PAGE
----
But even if section 2020.4 is read as applying to motions for reconsideration,[10] Galliher argues that it imposes a directory rather than mandatory duty on the Board. While the use of the word "shall" in a statute or regulation "creates a duty, not an option,"[11] this court has held that provisions regulating the performance of official duties by public employees are normally directory, especially when a mandatory construction would result in injury to a private citizen. JBG Properties, Inc. v. District of Columbia Office of Human Rights, 364 A.2d 1183, 1185 (D.C.1976); see Abolaji v. District of Columbia Taxicab Comm'n, 609 A.2d 671, 672 (D.C. 1992); Teamsters Local 1714 v. Public Employee Relations Board, 579 A.2d 706, 709-710 (D.C.1990); Vann v. District of Columbia Board of Funeral Directors & Embalmers, 441 A.2d 246, 248 (D.C.1982). If the statute or regulation at issue expressly terminates an agency's authority to act on a matter after a certain time or occurrence, this rule does not apply. JBG Properties, supra, 364 A.2d at 1185. But in the absence of any such specific limitation on the authority of the agency to act, a reviewing court may engage in "a balancing test to determine whether any prejudice to a party caused by agency delay is outweighed by the interests of another party or the public in allowing an agency to act after the statutory time period has elapsed." Vann, supra, 441 A.2d at 248 (footnote omitted). Galliher maintains that the language of the regulation, by itself, does not foreclose the Board from at least considering post-hearing motions after the certification of the tax roll, and that we should therefore apply this balancing test to the instant case, following "traditional equitable principles...." JBG Properties, supra, 364 A.2d at 1186.

Although Galliher's argument is not without force, we need not rely on it in deciding this case. We hold instead that the trial court, given its statutory power to review and modify assessments, see D.C.Code § 47-3303, may impose a revised assessment consistent with what the Board would have done had it not felt bound by the deadline which it thought had passed. The prejudice suffered by Galliher as a result of the District's misrepresentation, which caused the Board to refrain from ruling on the motion for reconsideration when it should have ruled, gave the court sufficient basis to conclude that the Board's eventual rulingthat, assuming it had jurisdiction, it would have found the value of the property to be $18 million, not $23 millionshould be given effect, notwithstanding the Mayor's certification of the tax roll on June 29. Indeed, it is clear from the *301 record that while Galliher complied with all procedural requirements in challenging the initial assessment of its property, it was the District's error that led the Board to believe it no longer had the power to act on Galliher's motion. The courts are not without power to correct such errors. Cf. D.C.Code § 17-306 (1989) (this court "may affirm, modify, vacate, set aside or reverse any order or judgment" or may grant such other relief "as is just in the circumstances").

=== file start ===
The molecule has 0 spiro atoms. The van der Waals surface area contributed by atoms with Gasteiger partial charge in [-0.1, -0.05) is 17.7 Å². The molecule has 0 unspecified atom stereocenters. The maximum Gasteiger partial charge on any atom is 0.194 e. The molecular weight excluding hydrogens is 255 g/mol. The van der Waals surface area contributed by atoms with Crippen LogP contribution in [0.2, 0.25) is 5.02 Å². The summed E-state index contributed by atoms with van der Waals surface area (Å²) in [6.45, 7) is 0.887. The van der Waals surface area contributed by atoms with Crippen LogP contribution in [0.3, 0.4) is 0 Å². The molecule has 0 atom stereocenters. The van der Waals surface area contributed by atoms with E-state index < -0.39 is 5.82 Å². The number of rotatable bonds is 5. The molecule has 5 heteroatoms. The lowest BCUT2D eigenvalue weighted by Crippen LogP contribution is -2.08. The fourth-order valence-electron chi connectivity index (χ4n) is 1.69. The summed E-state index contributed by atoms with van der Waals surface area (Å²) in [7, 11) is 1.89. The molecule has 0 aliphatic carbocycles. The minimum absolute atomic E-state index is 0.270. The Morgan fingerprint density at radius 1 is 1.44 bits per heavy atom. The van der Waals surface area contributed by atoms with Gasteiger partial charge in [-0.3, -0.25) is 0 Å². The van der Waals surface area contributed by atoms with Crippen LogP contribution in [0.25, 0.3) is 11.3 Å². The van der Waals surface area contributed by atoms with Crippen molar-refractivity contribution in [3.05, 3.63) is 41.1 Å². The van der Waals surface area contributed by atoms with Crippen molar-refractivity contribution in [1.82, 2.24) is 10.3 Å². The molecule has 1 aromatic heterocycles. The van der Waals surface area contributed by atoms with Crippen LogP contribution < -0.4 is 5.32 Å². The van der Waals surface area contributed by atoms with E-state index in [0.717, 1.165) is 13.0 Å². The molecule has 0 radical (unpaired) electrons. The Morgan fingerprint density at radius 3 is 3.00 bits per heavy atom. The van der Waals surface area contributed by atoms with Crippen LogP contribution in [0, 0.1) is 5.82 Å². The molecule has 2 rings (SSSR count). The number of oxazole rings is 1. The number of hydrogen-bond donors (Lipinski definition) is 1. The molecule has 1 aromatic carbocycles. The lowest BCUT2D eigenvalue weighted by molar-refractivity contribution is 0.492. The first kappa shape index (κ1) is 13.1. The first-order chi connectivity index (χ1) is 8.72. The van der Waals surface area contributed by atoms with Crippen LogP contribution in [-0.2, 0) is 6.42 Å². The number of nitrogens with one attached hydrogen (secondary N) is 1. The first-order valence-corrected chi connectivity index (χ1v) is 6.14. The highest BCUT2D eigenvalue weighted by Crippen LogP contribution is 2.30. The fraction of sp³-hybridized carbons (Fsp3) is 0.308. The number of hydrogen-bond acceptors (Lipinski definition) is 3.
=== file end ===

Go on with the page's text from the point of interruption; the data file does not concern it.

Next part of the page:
The District's mishandling of this case is twofold. First, the District violated 9 DCMR § 2020.3 (1994) by filing its opposition more than two weeks after Galliher filed its motion for reconsideration.[12] Moreover, the opposition did not refer at all to Galliher's motion, but instead was in the form of a blanket response to all of the post-hearing motions filed by taxpayers which the District thought were meritless.[13] Thus, besides being unacceptably late, the District's opposition failed to provide the Board with any meaningful information that it could have used in considering this particular motion. Second, and more importantly, the District affirmatively misled the Board as to the actual date of certification by the Mayor. Even though its mistake was apparently unintentional, the District's erroneous assertion that the tax roll had been certified on June 14fifteen days before the actual certification date of June 29led the Board to believe that it was without authority to consider the merits of Galliher's motion.

The Office of the Corporation Counsel (OCC), by making a critical misrepresentation of fact, short-circuited the administrative process and cut off Galliher's rights. By giving the Board erroneous information about the date of certification, the OCC induced the Board to believe that it lacked authority to change its initial ruling, even if it concluded (as it ultimately did) that that ruling was wrong. Because this action by the OCC, in its capacity as the city's chief legal representative, prevented the Board from performing its duty properly, we hold that the trial court had sufficient grounds to do what the Board said it would have done, i.e., to lower the assessment. Moreover, by stating its conclusion that the initial ruling amounted to plain error, the Board eliminated any need to remand this case for additional findings of fact.